The rights that accompany real estate can be summarized in the term belongings. When real property is sold, the corresponding rights are normally sold together with it. However, they can be sold separately and may be limited by past transactions. In addition to knowing the boundaries of the land and what items are considered real property (accessories versus personal property), homeowners and lenders must also understand what rights are being transferred along with that parcel of real estate.

Simple rate property includes other accessories such as access rights, surface rights, subsurface rights, mineral rights, some water rights, and limited air rights. One way to understand the rights that accompany real estate is to imagine the property as an inverted pyramid, with its tip in the center of the earth and its base extending skyward. An owner has rights to the surface of the land within the property boundaries, plus everything below or on the surface within the pyramid. This includes subsurface mineral and oil rights, and certain water and air rights. Sometimes air rights are regulated by each state, allowing air traffic and water rights can differ from state to state.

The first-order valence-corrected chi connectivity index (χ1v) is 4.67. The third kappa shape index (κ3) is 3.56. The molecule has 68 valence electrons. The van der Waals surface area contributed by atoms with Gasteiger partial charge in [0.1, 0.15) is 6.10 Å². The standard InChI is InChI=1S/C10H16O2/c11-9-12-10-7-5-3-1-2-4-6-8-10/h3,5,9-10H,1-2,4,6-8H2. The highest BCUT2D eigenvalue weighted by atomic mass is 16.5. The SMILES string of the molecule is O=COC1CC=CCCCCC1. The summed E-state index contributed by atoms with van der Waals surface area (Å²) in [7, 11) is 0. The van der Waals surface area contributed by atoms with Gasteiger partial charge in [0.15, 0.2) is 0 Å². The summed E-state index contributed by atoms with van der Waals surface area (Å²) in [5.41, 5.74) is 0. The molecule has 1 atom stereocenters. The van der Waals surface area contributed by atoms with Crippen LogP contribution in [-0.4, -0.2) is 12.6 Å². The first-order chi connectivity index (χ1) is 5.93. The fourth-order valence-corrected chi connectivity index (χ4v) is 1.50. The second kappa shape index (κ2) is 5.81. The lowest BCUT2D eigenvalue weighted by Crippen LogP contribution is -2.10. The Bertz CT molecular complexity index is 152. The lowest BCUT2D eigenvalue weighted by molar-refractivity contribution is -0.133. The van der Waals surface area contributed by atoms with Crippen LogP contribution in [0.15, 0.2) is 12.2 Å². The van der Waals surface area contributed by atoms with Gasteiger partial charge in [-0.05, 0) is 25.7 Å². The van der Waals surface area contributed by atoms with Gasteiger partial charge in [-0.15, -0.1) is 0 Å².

However, the owner may transfer only some of the property rights to someone else. For example, a property owner can sell the mineral rights to a property, but retain ownership of the farm. Later, when the land is sold, the mining rights will most likely remain with the mining company (depending on the wording of the contract in question), even though the rest of the package of land rights is transferred to the new owner. The new owner is bound by the previous owner’s past transaction and cannot sell these mineral rights to another party, nor transfer them in a future sale of the land.

A lender should know if the entire bundle of rights (single fee) is being transferred or if there are any restrictions or past transactions that may limit the current transfer of ownership in any way. This is important because it can have a great effect on the value of the real property. The transfer of access rights to place a sidewalk in front of a subdivision lot would generally not have a significant impact on the value of a land. Transferring mineral rights to a mining company, as in the example above, would likely affect value.

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